Tom King and Mitch Gerads’ MISTER MIRACLE reinvents Jack Kirby’s heroic New God for the strange new world of today. In this series of posts, writer Meg Downey unpacks each new issue of this ambitious series, getting to the themes and ideas within.
Have you ever had that feeling—I guess you could call it deja vu—where suddenly, for really no discernible reason, you start to wonder just why and how you got to the place you’re in?
Now, I don’t mean falling into a full-blown existential crisis. I’m not talking about those times where you abruptly feel like you don’t know your “purpose” in the bigger picture, or whatever. And it’s not necessarily that you can’t remember the literal steps you took—you can probably remember the act of moving your body from point A to point B… But the theory behind it, the negative space between standing up and stepping forward, that’s all gone. Just for a split second, you have no idea what’s happening, or how it’s happening, or why it’s happening. It’s like the metaphorical cameras responsible for filming your life accidentally pitched themselves to a totally improbable angle, or zoomed out way too far, if only for a moment.
The point is: there are times in life where the world feels…wrong. Sometimes they’re brief, little split-second blips, “glitch in the Matrix” style. But other times? Other times, you don’t get off that easy.
Scott Free is not a character who tends to get off easy, which is ironic for a couple of reasons, but especially considering his specialty is escape. If you’re coming to MISTER MIRACLE #1 as a New Gods newbie, that’s really the most important thing you need to know. Imagine experiencing one of those terrible, extended lost-in-reality moments while also knowing that your one and only quote-unquote “super power” is getting out of situations you don’t want to be in.
I’m not a New God, or an escape artist—most days I’m lucky to even get out of my apartment without screwing something up—but I don’t think I need to be to understand how terrible that would feel. And here’s the thing—that awful, claustrophobic feeling of being stuck somewhere that just isn’t right? That’s Scott’s entire life.
Let me tell you a story.
Once upon a time, there was a deal struck between Highfather of New Genesis and Darkseid of Apokolips to broker peace between their worlds. They’d each give a son to the other as a sort of insurance policy. Highfather gave Darkseid his son Scott, while Darkseid gave Highfather his son Orion. The idea being that neither world would want to destroy the other while one of their own was being raised there.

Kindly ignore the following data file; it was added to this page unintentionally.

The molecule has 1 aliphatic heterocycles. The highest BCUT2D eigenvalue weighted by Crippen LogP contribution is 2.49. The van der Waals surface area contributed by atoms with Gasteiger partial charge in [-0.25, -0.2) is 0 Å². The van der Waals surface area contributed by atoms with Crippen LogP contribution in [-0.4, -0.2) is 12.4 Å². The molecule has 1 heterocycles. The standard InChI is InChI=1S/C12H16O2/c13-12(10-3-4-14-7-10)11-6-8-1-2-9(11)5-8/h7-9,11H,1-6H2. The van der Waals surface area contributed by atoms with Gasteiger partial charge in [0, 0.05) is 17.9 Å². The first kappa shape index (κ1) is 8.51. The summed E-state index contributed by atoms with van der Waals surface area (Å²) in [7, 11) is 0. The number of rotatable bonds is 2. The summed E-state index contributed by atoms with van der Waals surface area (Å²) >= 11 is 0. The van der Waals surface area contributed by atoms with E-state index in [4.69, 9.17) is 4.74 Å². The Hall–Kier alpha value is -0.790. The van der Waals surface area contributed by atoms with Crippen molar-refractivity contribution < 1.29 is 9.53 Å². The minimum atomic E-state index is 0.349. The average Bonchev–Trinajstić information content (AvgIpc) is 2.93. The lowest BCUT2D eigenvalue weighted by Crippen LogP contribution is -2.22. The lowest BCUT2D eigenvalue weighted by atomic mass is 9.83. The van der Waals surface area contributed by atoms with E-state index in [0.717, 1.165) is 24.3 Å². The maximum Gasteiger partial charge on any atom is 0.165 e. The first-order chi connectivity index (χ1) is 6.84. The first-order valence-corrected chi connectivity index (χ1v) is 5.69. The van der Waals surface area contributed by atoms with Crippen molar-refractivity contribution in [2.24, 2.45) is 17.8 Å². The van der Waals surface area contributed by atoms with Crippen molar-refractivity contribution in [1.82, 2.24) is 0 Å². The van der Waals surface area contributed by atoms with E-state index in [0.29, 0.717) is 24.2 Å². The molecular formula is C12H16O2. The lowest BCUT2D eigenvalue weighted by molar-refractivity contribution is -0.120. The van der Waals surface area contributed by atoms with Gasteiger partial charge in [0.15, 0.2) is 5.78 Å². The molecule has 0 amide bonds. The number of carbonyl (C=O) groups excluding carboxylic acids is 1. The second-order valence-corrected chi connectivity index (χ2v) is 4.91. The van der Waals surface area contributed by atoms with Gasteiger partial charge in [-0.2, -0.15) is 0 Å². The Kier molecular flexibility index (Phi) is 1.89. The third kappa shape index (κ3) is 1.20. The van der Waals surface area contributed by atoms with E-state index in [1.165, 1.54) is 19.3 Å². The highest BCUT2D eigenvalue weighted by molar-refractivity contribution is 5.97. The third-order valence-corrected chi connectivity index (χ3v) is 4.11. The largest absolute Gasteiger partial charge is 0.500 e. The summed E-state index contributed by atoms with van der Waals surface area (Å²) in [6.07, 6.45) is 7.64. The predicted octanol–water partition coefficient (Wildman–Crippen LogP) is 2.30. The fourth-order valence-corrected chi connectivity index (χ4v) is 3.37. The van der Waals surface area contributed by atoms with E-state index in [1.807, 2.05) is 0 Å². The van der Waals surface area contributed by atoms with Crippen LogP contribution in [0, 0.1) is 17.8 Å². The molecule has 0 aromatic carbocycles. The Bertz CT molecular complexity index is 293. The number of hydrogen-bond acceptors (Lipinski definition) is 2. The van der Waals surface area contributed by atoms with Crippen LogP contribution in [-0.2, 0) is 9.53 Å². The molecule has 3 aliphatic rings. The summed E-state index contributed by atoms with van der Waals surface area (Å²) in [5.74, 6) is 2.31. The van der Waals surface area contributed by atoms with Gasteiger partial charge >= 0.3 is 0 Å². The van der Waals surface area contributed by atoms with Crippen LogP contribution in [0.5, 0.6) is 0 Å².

So, Scott—escape artist, miracle maker, son of New Genesis—was raised a captive in the pits and the hellfire of one of the most brutally inhospitable places in the universe. And he couldn’t get out, not without jeopardizing the peace that had been so carefully brokered between the worlds.
And it worked, of course, until it didn’t.
But you can imagine that the story doesn’t end there. In fact, the story doesn’t really end at all, the way that stories about gods and heroes usually don’t. But there are moments here and there that are very happy. Scott falls in love with another resident of Apokolips, Big Barda of the Female Furies, and the two of them learn together that maybe escaping isn’t always an all-or-nothing game.
But not all traps are made equal.
There’s a recurring panel through all of Mister Miracle #1: solid black, with white writing spelling out “Darkseid is.” It’s ominous almost because it really isn’t ominous. There’s nothing inherently scary about text, especially when it’s cutting into a grid of images where Scott is literally bleeding to death on his bathroom floor. But that in and of itself is why it’s so terrifying.
It’s not a question or even a threat. It’s not a riddle or a clue or a mystery. It’s just a statement: Darkseid is. It’s everything Scott’s never been able to actually escape from—not by fleeing Apokolips, not by finding love with Barda, not by kickstarting his life on Earth as a celebrity. It’s the trap that he’s never been free of.
Darkseid is the sort of endless, looming patience that’s less about anticipation and more about inevitability; the opposite of freedom.
Darkseid is, and there’s something very, very wrong with the world. The cameras are glitching, the picture is getting fuzzy and warped, the moments between knowing and doing are getting harder and harder to parse. Barda’s eyes were blue once, weren’t they? And if death isn’t a window or a door, then what is it?
What does the God of Escape do when there is no way out?
The answer, of course, is simple: He stands.